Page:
Dropping the Ball on Financial Regulation — Simon Johnson

 

MIT Sloan Prof. Simon Johnson

From the New York Times

With regard to financial reform, the outcome of the November election seems straightforward. At the presidential level, the too-big-to-fail banks bet heavily on Mitt Romney and lost; President Obama received relatively few contributions from the financial sector, in contrast to 2008. In Senate races, Elizabeth Warren of Massachusetts and Sherrod Brown of Ohio demonstrated that it was possible to win not just without Wall Street money but against Wall Street money. Read More »

Not all jobs are created equal–Bill Aulet and Fiona Murray

MIT Sloan Prof. Fiona Murray

From the Boston Globe

October 17, 2012

We heard the presidential candidates discuss their views again Tuesday night, and it is clear that they agree on at least one thing: jobs and job creation policies are critical to the future of the economy. Yet like many politicians, policy makers, and pundits, the candidates continue to gloss over what both men certainly know to be true: Not all jobs are created equal.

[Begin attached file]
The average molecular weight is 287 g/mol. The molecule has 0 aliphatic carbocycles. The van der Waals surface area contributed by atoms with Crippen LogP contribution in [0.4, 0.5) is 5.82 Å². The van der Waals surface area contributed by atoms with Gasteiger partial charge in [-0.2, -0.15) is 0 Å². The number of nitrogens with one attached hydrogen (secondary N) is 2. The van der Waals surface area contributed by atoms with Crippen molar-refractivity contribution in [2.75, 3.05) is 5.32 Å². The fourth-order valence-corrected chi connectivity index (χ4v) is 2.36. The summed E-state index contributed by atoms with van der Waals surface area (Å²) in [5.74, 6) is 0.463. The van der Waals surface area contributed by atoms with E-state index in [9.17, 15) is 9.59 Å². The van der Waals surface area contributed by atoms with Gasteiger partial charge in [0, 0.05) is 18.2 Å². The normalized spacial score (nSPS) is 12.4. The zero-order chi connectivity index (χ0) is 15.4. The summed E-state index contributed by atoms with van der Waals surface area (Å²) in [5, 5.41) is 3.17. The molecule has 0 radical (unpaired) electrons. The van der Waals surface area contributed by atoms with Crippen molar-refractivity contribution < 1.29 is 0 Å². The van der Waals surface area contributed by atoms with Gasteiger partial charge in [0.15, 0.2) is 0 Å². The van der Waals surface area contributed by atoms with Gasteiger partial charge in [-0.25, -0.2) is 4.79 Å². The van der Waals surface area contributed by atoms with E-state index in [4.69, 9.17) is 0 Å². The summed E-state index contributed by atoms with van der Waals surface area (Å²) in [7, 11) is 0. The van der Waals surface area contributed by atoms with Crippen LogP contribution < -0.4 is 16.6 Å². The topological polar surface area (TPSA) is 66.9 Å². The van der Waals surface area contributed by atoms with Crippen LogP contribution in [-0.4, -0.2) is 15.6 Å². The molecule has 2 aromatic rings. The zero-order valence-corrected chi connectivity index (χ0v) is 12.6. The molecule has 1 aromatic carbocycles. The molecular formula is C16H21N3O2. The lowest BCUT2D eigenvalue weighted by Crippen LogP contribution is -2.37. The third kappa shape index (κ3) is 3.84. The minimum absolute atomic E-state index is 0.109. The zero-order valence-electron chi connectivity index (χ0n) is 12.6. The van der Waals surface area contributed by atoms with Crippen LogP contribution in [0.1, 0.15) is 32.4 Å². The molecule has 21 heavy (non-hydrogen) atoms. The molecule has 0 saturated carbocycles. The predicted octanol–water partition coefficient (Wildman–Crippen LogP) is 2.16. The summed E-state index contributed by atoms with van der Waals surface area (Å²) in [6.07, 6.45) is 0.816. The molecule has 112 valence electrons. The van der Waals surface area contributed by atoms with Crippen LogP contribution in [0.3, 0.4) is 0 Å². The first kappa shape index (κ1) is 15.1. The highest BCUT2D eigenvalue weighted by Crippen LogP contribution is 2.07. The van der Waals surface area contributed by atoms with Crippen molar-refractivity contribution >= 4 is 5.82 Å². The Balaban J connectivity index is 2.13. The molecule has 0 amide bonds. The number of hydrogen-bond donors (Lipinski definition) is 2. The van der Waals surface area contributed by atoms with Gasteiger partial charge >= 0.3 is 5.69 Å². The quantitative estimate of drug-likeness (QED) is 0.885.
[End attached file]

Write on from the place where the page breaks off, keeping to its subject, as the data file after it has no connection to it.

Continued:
Based on our work at the Martin Trust Center for MIT Entrepreneurship, we see two clear and distinct routes to new job creation.

MIT Sloan Sr. Lecturer Bill Aulet

There are small- and medium-sized companies created to offer traditional goods and services to a local or regional market. Think “mom and pop” operations. They include your yoga studio and the pizza place down the street. While valuable to the economy in general, these companies are not large enough to serve as a growth engine for the entire economy. They do, however, offer important opportunities for employment and provide valuable services. Read More »